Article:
Lt. Gov Tells SIFMA "Back off" Eminent Domain Threats

by devteam July 30th, 2012 | Share

California Lieutenant Governor GavinrnNewsom blasted a Washington trade group on Friday for making what he called threatsrnagainst local officials in the state’s San Bernardino County.  As was reported inrnMND, in June the county’s Board of Supervisors outlined and approved a planrnto use its eminent domain authority to seize and restructure underwaterrnmortgages.  Since that action officialsrnin Berkley and Chicago have passed similar measures.   </p

Almost immediately after the SanrnBernardino vote the Securities Industry and Financial Markets Associationrn(SIFMA) blasted the proposal saying in a press release that the action will “resultrnin significant harm to the residents the agreement intends to help.”  The plan, SIFMA said, may cause loans tornhomeowners in the area to be “excluded from securitizations, and some portfoliornlenders could withdraw from these markets. rnIn other words, this program could actually serve to further depressrnhousing values in the country by restricting the flow of credit to home buyers.”rn </p

On Friday Newsom said “The Washington,rnDC special interest groups need to back off. rnWe owe it to homeowners everywhere to see if the solutions beingrndiscussed in San Bernardino will work.”  Herncalled on SIFMA “to cease making threats to the local officials of SanrnBernardino County.”  Newsom said that thernfinancial sector has had long enough to fix the problems they helpedrncreate.  “We must think big and help ourrnlocal governments develop solutions – because the industry and federalrngovernment have not.”</p

“This may be an aggressive idea, but communities such as SanrnBernardino, Chicago and others have no choice in these desperate times,”rnNewsom continued. “We cannot allow Wall Street, who exploited the housingrnmarket for financial gain, to kill an idea before it is given a fair hearing.”  To untether homeowners from the anchor ofrnunderwater mortgages would restore consumer confidence, give a boost to therneconomy and to job creation, he said.</p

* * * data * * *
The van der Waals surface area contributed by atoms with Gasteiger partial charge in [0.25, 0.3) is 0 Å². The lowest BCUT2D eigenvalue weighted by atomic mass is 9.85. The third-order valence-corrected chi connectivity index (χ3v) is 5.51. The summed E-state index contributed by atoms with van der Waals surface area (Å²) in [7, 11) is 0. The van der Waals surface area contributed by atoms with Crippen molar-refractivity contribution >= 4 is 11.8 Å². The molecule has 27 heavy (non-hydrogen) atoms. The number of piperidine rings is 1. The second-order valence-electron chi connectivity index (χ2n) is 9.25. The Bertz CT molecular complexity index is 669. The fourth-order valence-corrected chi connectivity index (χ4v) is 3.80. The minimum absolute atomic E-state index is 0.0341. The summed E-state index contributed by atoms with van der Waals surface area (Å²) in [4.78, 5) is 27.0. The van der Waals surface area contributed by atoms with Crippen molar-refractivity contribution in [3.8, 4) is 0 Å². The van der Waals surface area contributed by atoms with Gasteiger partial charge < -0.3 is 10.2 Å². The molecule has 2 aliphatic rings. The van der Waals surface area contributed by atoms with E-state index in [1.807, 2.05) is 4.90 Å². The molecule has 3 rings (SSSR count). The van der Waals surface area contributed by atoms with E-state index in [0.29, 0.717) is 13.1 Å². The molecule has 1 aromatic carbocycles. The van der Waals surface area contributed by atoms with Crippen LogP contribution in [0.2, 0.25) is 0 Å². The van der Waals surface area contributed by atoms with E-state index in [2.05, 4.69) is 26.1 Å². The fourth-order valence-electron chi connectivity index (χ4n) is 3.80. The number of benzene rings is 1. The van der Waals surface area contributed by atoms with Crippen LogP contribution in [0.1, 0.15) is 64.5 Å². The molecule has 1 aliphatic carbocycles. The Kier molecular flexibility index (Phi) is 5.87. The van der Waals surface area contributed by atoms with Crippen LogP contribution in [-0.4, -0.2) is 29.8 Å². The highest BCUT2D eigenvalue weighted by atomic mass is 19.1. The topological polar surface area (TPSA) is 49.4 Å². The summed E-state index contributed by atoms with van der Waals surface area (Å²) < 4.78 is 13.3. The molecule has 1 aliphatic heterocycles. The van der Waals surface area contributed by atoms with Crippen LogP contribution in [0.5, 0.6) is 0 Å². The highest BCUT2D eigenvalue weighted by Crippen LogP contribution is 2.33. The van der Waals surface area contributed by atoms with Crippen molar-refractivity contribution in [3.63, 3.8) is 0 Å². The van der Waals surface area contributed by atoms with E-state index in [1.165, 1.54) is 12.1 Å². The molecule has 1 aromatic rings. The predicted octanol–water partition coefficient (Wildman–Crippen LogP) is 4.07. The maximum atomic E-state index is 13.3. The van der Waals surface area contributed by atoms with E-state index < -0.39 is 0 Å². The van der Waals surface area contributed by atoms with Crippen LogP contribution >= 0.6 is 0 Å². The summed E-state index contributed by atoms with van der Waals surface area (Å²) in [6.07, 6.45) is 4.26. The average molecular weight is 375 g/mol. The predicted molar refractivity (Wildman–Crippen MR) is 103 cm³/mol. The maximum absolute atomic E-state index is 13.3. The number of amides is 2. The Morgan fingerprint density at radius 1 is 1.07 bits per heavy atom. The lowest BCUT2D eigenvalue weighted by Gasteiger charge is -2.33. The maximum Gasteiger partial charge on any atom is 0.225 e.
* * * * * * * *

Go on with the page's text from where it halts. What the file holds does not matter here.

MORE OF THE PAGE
“The true injustice of the last few years is that as banks were bailedrnout and government claimed it has done all it can, the homeowner, the backbonernof our communities, has received nothing but eviction notices,” saidrnNewsom. “We need to help the people that government bailout programs havernleft behind – ordinary folks that have worked hard to keep their homes even asrnvalues plummeted.”</p

If San Bernardino, Berkley, or Chicago proceed with their plans it wouldrnprobably represent the first time eminent domain was used in the taking ofrnfinancial instruments.  It is traditionallyrnused by government to seize properties needed for public projects and SIFMArnmembers have stated that litigation would certainly follow any such actions,rnpossibly tying up any resolution in the courts for years.</p

Reuters reported that Kenneth E. Bentsen, Jr., SIFMA’s executive vicernpresident for public policy and advocacy released a response to Newsom thatrnsaid in part, “We’re simply laying out the facts so that the county isrnfully informed of the impacts of the proposed actions. We believe that thisrninappropriate and unconstitutional use of eminent domain would result in unfairrntakings from every-day investors and pensioners and be immensely destructive tornthe U.S. mortgage markets.”

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About the Author


Steven A Feinberg (@CPAsteve) of Appletree Business Services LLC, is a PASBA member accountant located in Londonderry, New Hampshire.

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